Friday, May 17, 2013

I Try to Learn Something New Every Day

Last night my boss threw out the ceremonial first pitch at the home opener of our sort-of-local minor league baseball team. (Or rather, he threw out the ceremonial fourth pitch--who knew there would be a string of such opening tosses?)

He did a fine job, as befits someone in a leadership position at a liberal arts college, but it reminded me (again) how very much I would not want to have his job. Because then I would have had to throw a baseball, in front of a crowd of people, and it would most certainly have been the most embarrassing moment of my life, even more embarrassing than the time the cutest guy in geometry intercepted and read the note my best friend was passing to me. Because he was also a nice guy he did not, mercifully, read it aloud to the entire class, but I still remember verbatim the text of the note, to wit: "Do you tweeze your eyebrows? I tried to last night, and it really hurt."

Yes. Throwing out a ceremonial first pitch would be even more embarrassing than this. Because saying I throw like a girl would be an insult to girl throwers everywhere. Have you watched the video clip embedded in this post? I throw like a huge-headed Charlie Brown, or a Tyrannosaurus Rex who doesn't even have forearms. Or Beyonce, without the cuteness to make up for the incompetence.

For years I've practiced throwing our newspaper up on the porch as I take my morning walk, and have watched it sail into the iris patch, or fly straight up in the air, or hit the limestone post next to the sidewalk. The only place it never hit was the spot in front of the door I was aiming for.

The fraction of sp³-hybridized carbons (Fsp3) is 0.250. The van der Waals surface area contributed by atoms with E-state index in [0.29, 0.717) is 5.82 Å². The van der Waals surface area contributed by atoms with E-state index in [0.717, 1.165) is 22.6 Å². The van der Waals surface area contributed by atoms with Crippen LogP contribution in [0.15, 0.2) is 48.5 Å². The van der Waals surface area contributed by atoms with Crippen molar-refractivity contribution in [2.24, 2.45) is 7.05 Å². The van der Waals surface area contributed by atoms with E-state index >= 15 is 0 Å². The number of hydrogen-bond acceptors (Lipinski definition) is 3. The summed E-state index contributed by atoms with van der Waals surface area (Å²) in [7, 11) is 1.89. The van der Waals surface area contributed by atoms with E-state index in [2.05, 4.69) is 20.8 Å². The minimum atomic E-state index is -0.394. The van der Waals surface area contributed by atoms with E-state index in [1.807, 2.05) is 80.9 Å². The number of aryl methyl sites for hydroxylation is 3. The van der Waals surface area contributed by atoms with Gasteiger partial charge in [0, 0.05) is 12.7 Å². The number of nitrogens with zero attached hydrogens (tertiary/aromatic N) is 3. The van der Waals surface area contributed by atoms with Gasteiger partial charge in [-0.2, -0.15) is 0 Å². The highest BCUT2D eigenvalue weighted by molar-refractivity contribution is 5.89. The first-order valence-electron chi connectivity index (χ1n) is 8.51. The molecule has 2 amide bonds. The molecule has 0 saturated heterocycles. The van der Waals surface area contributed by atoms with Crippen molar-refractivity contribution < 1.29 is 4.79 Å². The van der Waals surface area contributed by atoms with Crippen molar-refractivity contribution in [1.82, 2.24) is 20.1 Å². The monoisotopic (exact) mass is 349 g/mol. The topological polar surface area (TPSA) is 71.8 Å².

I throw like this:

I never knew exactly why I threw like this until a few months ago when we were watching March Madness with one of the town's more enthusiastic sports dads and the Volkswagen commercial came on.

"Yeah, he's throwing off the wrong foot," he remarked.

I snapped to attention.

"What do you mean, 'the wrong foot'?"

"Don't you see it? If your arm and your foot are going forward at the same time, you'll throw like a girl."

I felt like Archimedes running naked through the streets yelling "Eureka!" That dad had described exactly how I throw, and it must be why I throw so very, very badly.

Since then, as I throw our newspaper up on the porch every morning, I make a conscious effort to throw like a guy. I stride forward on my left foot and fling the paper with my right hand, at which point it sails into the iris patch, or flies straight up in the air, or hits the limestone post next to the sidewalk.

Okay, so I don't throw any better than I ever did, but at least now I know why I'm so very, very bad at it.

Knowledge is a good first step. On the proper foot.

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